By Robert St. John
I am an easygoing guy. I rarely get mad. Though when I do, I usually choose the healthy path and internalize it.
I’m also pretty good about minding my own business. If someone outside of my scope of friends and family wants to be an idiot, I have no problem letting them follow that chosen path. Actually, I have been known to cheer morons on as they stumble down the toll road to stupidity.
Occasionally, the idiots get the best of me.
The other day, I was eating sushi with my wife. It was a nice lunch, just the two of us. The 14-year-old was not there asking to be driven somewhere, or to be taken on a shopping excursion to fill her already-full closet.
The 10-year-old wasn’t across the table with one of his loud electronic gadgets. I never once used the words, “Stop doing that.” or “Turn that down.” It seems that no matter how many gadgets I confiscate from him in one sitting, he manifests another one. One would think he stashes gaming devices in his underwear, but we can’t get him to wear underwear.
No one was complaining about the choice of restaurant and I never once used the phrase, “Why did you order that if you’re not going to eat it?”
It was a pleasant and peaceful adult meal, with mature conversation. Sometimes, there was no verbal exchange at all. The two of us have been together for 23 years. We are the caveman couple. We can have an entire conversation using nothing more than grunts, shrugs and hand signals.
All was well. Life was grand. There was peace in the valley and raw fish in my belly.
To my left was a table of teenage girls. They were quiet, too. No one was talking because all four of them were texting. It turns out they were texting each other.
Typically, I would spend a few minutes here ranting about teenager’s texting. But I won’t because they were being quiet. Besides, they never once complained about the guttural growls, violent hand gestures and primitive stick figures being drawn on the wall over at our table.
Here’s the beef
On this day, my beef was with the table on the other side of us. For the first half of the meal, a woman was sitting alone. She, too, was texting. But she was minding her business, so she gets a pass. In fact, she was probably texting the four teenagers wondering why the couple at table 23 was roasting a Wooly Mammoth tableside.
Halfway though our meal another woman joined the single lady. It was around this time that the idiots got the best of me.
She sat down and pulled a huge bag from McDonald’s out of her purse. My wife looked at me with her most intense just-ignore-it look, gave me a few warning snorts and kicked me under the table. I gave her the go-back-to-your-cave-drawings grunt.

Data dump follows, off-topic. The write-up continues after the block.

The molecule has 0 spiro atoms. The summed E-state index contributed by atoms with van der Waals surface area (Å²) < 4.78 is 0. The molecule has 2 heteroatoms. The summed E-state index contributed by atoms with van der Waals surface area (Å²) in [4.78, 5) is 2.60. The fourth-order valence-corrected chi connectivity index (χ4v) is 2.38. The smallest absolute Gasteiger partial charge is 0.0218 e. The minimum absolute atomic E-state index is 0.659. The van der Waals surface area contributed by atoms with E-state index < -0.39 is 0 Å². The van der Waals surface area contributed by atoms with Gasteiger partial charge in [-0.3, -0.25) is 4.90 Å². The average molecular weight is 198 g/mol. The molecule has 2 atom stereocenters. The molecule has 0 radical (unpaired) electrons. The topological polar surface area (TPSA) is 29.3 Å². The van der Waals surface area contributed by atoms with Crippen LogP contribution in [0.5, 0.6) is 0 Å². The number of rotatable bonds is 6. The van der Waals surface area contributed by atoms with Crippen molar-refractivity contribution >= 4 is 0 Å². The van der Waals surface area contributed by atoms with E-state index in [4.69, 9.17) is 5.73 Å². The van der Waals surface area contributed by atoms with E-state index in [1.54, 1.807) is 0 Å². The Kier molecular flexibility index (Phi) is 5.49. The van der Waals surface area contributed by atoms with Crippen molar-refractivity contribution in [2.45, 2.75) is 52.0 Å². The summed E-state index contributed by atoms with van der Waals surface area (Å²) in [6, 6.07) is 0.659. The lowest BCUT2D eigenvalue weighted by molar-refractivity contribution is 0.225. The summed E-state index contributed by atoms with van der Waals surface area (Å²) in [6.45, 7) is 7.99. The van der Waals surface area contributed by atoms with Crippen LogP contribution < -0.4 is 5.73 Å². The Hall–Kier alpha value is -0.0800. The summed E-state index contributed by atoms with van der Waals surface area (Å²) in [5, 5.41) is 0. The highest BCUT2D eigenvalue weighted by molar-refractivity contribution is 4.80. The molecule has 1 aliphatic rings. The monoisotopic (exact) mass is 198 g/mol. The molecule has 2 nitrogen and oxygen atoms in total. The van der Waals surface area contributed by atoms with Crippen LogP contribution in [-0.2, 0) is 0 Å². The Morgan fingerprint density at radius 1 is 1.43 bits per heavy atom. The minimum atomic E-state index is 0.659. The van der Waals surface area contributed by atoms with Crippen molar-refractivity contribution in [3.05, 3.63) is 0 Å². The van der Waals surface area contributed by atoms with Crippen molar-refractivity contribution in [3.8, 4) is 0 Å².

I have no problem with McDonald’s. I ate a cup of their oatmeal just before typing this column. I have a problem with people bringing outside food into restaurants. It drives me mad. I don’t care if it’s for the kids, just go somewhere and eat with your kids, or have a full-scale brawl like my family does when trying to decide where to eat. Everyone might wind up at the restaurant bloody, bruised and bandaged, but you’ll be in a place where everyone can order off the same menu.
My face was probably way past red and headed towards a deeper shade of purple, when I realized this 40-year-old McIdiot had no kids in tow. This was a big bag of McDonalds for her.
She pulled out two huge cheeseburgers and a monstrous order of fries to go with her large soft drink. She didn’t even have the courtesy to order a drink from the restaurant. I was spewing sushi and hurling eye daggers by the time she ended her meal with one of those apple turnovers.
▪ Note to all idiots: If you don’t like sushi, never agree to meet your friend in a sushi restaurant. Better yet, order the teriyaki.
▪ Note to friends of idiots: If your nimrod lunch companion brings a giant bag of fast food to your lunch meeting in a full-service restaurant, you need to meet new people.
▪ Note to all restaurant patrons: If the couple sitting next to you is communicating through grunts, shrugs and hand gestures, just ignore them. Chalk it up to 23 years of wedded bliss.
Robert St. John is a restauranteur, chef and author of numerous books.